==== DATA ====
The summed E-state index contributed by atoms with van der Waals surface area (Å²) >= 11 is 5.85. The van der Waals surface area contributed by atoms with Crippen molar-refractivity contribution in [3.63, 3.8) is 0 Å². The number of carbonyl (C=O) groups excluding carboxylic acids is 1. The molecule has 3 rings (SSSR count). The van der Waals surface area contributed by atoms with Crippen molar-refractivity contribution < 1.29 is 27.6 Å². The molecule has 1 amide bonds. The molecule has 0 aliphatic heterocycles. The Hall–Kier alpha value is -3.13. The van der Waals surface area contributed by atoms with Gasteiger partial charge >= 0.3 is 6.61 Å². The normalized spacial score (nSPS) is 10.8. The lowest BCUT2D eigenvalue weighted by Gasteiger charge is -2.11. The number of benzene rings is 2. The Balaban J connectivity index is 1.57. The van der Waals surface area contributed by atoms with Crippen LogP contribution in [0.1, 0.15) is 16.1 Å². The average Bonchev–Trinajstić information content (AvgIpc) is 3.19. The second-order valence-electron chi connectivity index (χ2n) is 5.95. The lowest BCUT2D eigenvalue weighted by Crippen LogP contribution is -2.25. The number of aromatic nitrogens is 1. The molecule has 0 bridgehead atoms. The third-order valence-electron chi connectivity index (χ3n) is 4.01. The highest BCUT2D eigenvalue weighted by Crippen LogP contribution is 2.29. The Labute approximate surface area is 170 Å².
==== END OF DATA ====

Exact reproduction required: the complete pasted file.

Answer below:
The summed E-state index contributed by atoms with van der Waals surface area (Å²) >= 11 is 5.85. The van der Waals surface area contributed by atoms with Crippen molar-refractivity contribution in [3.63, 3.8) is 0 Å². The number of carbonyl (C=O) groups excluding carboxylic acids is 1. The molecule has 3 rings (SSSR count). The van der Waals surface area contributed by atoms with Crippen molar-refractivity contribution < 1.29 is 27.6 Å². The molecule has 1 amide bonds. The molecule has 0 aliphatic heterocycles. The Hall–Kier alpha value is -3.13. The van der Waals surface area contributed by atoms with Gasteiger partial charge >= 0.3 is 6.61 Å². The normalized spacial score (nSPS) is 10.8. The lowest BCUT2D eigenvalue weighted by Gasteiger charge is -2.11. The number of benzene rings is 2. The Balaban J connectivity index is 1.57. The van der Waals surface area contributed by atoms with Crippen LogP contribution in [0.1, 0.15) is 16.1 Å². The average Bonchev–Trinajstić information content (AvgIpc) is 3.19. The second-order valence-electron chi connectivity index (χ2n) is 5.95. The lowest BCUT2D eigenvalue weighted by Crippen LogP contribution is -2.25. The number of aromatic nitrogens is 1. The molecule has 0 bridgehead atoms. The third-order valence-electron chi connectivity index (χ3n) is 4.01. The highest BCUT2D eigenvalue weighted by Crippen LogP contribution is 2.29. The Labute approximate surface area is 170 Å².